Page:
A general principle of selling – and you are trying to sell the idea of convenorship – is that you promote the benefits rather than describe the duties, available support etc. Benefits come in all shapes and sizes but here they can probably be sub-divided into immediate personal benefits and benefits to your u3a

Personal and immediate benefits would include:

  • Making new and deeper friendships – nothing bonds people together like a shared endeavour
  • Finding a group of enthusiasts who want to share and explore the potential convenor’s own interests, hobbies and dare we say, obsessions! A shared interest is more gratifying and satisfying than one pursued on your own.
  • Learning a new skill – in the present context your new convenor will be developing a variety of technical and interpersonal skill (for more on technical skills see below)
  • Acquiring new knowledge – there’s nothing like facilitating or leading a discussion, sharing learning and negotiating and selecting the subjects for discussion, let alone preparing a presentation to help you, nay force you, to acquire new knowledge.
  • Doing new things – if someone has never convened a group before it’s a very useful experience to have at whatever age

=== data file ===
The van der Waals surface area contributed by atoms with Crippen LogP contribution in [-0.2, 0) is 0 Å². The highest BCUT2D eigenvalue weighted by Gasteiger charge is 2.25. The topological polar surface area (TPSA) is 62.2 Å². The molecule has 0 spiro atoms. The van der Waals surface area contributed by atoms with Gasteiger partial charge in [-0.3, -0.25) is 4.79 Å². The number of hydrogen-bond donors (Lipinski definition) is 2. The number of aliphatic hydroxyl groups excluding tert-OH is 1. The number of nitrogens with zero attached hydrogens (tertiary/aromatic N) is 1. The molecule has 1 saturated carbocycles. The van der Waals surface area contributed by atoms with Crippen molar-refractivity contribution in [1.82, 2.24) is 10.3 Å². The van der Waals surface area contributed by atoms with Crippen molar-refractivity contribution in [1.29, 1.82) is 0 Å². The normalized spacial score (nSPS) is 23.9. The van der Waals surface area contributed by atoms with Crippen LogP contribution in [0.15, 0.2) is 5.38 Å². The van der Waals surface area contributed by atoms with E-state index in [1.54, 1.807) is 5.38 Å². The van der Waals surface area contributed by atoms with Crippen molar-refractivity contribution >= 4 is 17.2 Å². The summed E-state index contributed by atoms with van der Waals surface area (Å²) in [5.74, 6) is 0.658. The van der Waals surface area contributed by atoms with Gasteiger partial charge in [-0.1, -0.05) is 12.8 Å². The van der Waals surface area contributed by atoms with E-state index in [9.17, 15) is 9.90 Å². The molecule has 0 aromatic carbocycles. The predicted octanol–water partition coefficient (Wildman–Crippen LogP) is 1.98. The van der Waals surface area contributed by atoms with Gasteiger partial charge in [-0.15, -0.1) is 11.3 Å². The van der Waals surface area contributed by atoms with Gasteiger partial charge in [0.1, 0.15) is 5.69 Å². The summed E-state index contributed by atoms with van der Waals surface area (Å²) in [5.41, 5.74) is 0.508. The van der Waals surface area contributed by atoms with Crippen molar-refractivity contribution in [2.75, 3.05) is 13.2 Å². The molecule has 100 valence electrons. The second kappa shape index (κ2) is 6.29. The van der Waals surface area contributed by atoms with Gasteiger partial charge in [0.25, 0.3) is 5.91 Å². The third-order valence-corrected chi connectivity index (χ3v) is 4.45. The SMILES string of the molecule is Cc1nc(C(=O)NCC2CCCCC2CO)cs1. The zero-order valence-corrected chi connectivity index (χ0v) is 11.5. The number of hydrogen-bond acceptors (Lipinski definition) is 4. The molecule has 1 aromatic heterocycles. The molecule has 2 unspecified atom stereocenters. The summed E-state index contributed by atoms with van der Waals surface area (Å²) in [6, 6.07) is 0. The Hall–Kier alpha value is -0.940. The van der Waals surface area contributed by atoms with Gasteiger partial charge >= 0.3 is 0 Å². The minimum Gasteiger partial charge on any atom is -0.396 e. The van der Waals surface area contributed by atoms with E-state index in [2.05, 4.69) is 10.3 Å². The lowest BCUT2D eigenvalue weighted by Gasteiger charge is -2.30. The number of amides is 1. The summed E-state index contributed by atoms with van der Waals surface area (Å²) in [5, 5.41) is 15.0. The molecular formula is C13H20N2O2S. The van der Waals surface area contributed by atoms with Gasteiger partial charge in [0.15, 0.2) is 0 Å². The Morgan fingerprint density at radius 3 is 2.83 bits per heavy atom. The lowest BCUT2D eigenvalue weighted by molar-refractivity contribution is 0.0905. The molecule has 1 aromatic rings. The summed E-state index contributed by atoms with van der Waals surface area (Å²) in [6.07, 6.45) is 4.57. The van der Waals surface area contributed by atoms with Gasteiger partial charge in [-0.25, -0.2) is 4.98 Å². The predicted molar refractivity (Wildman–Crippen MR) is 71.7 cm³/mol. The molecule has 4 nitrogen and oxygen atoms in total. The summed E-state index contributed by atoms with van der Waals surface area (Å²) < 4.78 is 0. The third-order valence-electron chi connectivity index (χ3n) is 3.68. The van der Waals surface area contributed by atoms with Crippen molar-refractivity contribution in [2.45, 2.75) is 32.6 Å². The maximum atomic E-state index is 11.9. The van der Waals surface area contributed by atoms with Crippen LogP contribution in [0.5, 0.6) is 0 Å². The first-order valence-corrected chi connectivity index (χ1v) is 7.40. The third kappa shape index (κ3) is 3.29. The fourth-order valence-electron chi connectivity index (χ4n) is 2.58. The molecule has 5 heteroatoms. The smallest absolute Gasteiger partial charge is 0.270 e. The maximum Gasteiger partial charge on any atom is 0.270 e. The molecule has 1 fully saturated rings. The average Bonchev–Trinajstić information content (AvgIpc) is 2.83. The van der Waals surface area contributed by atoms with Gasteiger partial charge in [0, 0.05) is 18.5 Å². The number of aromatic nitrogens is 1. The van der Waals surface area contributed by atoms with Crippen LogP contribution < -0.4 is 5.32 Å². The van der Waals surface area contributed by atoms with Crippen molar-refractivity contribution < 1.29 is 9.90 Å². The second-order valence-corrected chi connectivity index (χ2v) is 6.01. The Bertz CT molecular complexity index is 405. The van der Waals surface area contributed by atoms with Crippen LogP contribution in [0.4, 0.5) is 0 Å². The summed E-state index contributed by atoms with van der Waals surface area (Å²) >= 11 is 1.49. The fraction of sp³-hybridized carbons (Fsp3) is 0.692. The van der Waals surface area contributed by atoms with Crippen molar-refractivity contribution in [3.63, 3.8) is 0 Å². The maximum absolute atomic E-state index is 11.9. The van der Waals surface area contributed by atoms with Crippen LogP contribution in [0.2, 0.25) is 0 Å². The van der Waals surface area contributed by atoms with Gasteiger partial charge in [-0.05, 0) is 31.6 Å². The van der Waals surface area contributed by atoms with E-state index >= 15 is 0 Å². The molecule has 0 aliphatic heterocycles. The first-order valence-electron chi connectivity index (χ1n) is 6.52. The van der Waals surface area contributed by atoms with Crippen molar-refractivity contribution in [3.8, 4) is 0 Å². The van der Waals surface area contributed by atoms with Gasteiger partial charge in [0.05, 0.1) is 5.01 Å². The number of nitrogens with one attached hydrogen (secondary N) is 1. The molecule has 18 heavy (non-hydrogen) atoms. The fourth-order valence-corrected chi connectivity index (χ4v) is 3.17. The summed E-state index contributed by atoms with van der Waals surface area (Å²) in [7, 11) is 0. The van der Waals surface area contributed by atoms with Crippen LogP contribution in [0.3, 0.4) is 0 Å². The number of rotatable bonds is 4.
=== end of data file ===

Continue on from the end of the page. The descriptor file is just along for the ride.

• Experimenting and taking risks – u3a members are the nicest people, interest groups are an ideal and supportive context to try new things, push your boundaries, challenge yourself a bit, but in a safe way.
  • Benefits to your u3a may appeal to some potential convenors who are willing to look beyond their subject. Benefits would include:
  • More opportunities for members
  • A deeper and richer offer to inspire potential new members
  • Relieve any capacity issues for any current groups
  • Ensure that a group continues when a long-standing convenor retires

Step 4 Offer different levels of commitment

A perfect or ideal u3a might be one where every single member is contributing a bit – however small – to the u3a. This is ambitious, but there is no question most people would rather make a commitment to a smallish task in a well-defined context than take on what looks like a huge task, and one which has to be developed and delivered from scratch.

There seem to be two principles here. In the words of the u3a National advice sheet Recruiting and Valuing Volunteers, share out the duties between members.